Laura Strombom

Laura is the owner of All About Numbers. As an IRS Enrolled Agent (EA) she is expert in all aspects of tax matters and bookkeeping procedures.

How to Protect Yourself from Tax-Related Identity Theft

Sadly, we have become all too familiar with identity theft: someone else using your personal information without permission to commit fraud or other crimes. While most of us are familiar with “traditional” identity theft, such as someone stealing from your bank account or taking out a loan in your name, not many of us consider tax-related identity theft.

Tax-related identity theft occurs when a thief uses a taxpayer’s identity to file a fraudulent tax return and either claim a refund or avoid paying taxes. Unfortunately, you may only become aware of this when you file your return and find out the IRS has already received a return in your name.

Should this occur, the IRS will send you a notice that either

  • More than one tax return was filed for you,
  • You have a balance due or have collection action being taken against you for a year you did not file or
  • You were paid wages by an employer you are not familiar with.

If you receive such a notice and suspect someone else used your identity, you need to respond right away.

To protect yourself in the future, do the following:

  • Put all your financial and tax-related documents in a secure location
  • Password protect all your electronic devices: computer, tablet, smartphone, etc.
  • Use virus protection programs
  • If you receive an e-mail from someone you don’t recognize, do not clink on any links

Note: The IRS will not initiate contact with you via e-mail or social media tools to obtain personal financial information.

  • Do not conduct financial transactions or e-file your tax return on public computers; thieves can intercept your information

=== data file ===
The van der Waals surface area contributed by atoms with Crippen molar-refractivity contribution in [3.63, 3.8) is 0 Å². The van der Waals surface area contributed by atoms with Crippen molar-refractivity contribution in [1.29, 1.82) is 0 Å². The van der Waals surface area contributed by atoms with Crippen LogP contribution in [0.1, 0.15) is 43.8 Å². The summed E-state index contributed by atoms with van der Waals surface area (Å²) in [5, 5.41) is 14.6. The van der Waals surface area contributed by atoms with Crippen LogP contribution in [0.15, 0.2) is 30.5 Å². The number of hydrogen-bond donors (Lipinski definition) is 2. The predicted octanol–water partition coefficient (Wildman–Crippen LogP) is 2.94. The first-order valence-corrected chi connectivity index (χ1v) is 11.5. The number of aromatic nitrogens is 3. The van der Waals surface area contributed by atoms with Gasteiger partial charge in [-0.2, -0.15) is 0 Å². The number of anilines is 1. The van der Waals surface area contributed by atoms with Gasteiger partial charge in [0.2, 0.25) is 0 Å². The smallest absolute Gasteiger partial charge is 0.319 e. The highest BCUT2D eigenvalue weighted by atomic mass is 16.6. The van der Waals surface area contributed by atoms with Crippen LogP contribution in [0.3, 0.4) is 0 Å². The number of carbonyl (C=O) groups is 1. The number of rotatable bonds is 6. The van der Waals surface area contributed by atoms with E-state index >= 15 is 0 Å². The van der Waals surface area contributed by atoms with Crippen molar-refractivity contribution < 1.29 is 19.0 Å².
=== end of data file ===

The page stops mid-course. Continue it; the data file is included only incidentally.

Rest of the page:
• Monitor your credit report. You can obtain a free copy of your credit report every 12 months at www.annualcreditreport.com from each of the nationwide credit reporting agencies: Equifax, Experian, and Transunion.

If you suspect your identity has been stolen,

  • File a police report
  • Contact one of the credit bureaus; the company you contact is required to contact the other two

o Equifax www.equifax.com888-766-0008

o Experian www.experian.com 888-397-3742

o TransUnion www.transunion.com 800-680-7289

  • Contact the company or account at which you spotted suspicious activity
  • Report the incident to the Federal Trade Commission at www.consumer.ftc.gov 877-438-4338
  • File a complaint with the Internet Crime Complaint Center, a partnership between the FBI and the National White Collar Crime Center www.ic3.gov

While most of us are not likely to be victims of identity theft, knowing the risks, being aware, and protecting ourselves are our best defenses against such a costly crime.

Employing Family Members
Trusts, Taxes, and You

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Wednesday, 18 October 2017

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